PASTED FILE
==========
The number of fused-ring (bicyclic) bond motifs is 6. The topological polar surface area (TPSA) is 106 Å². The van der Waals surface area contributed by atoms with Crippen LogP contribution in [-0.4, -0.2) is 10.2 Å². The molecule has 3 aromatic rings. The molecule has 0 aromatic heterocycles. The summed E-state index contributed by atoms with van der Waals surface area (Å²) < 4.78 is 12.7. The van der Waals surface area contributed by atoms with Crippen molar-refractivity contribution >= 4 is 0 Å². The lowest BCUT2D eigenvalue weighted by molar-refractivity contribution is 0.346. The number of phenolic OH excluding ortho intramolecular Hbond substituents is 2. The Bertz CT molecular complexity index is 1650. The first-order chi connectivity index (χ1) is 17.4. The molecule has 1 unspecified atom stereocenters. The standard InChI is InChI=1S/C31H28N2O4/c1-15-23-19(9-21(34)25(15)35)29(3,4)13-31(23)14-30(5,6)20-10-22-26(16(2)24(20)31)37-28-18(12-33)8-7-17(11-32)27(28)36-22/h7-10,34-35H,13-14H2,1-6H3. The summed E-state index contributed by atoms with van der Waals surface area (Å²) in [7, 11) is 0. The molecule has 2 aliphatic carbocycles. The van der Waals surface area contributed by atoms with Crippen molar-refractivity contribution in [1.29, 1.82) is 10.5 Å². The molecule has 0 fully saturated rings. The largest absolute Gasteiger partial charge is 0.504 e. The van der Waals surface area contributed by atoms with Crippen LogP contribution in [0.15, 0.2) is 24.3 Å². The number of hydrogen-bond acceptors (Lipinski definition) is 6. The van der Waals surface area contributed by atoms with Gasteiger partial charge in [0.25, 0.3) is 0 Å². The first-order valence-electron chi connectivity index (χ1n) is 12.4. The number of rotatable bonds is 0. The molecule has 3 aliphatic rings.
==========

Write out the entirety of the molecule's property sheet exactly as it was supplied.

The number of fused-ring (bicyclic) bond motifs is 6. The topological polar surface area (TPSA) is 106 Å². The van der Waals surface area contributed by atoms with Crippen LogP contribution in [-0.4, -0.2) is 10.2 Å². The molecule has 3 aromatic rings. The molecule has 0 aromatic heterocycles. The summed E-state index contributed by atoms with van der Waals surface area (Å²) < 4.78 is 12.7. The van der Waals surface area contributed by atoms with Crippen molar-refractivity contribution >= 4 is 0 Å². The lowest BCUT2D eigenvalue weighted by molar-refractivity contribution is 0.346. The number of phenolic OH excluding ortho intramolecular Hbond substituents is 2. The Bertz CT molecular complexity index is 1650. The first-order chi connectivity index (χ1) is 17.4. The molecule has 1 unspecified atom stereocenters. The standard InChI is InChI=1S/C31H28N2O4/c1-15-23-19(9-21(34)25(15)35)29(3,4)13-31(23)14-30(5,6)20-10-22-26(16(2)24(20)31)37-28-18(12-33)8-7-17(11-32)27(28)36-22/h7-10,34-35H,13-14H2,1-6H3. The summed E-state index contributed by atoms with van der Waals surface area (Å²) in [7, 11) is 0. The molecule has 2 aliphatic carbocycles. The van der Waals surface area contributed by atoms with Crippen molar-refractivity contribution in [1.29, 1.82) is 10.5 Å². The molecule has 0 fully saturated rings. The largest absolute Gasteiger partial charge is 0.504 e. The van der Waals surface area contributed by atoms with Crippen LogP contribution in [0.15, 0.2) is 24.3 Å². The number of hydrogen-bond acceptors (Lipinski definition) is 6. The van der Waals surface area contributed by atoms with Gasteiger partial charge in [0.25, 0.3) is 0 Å². The first-order valence-electron chi connectivity index (χ1n) is 12.4. The number of rotatable bonds is 0. The molecule has 3 aliphatic rings.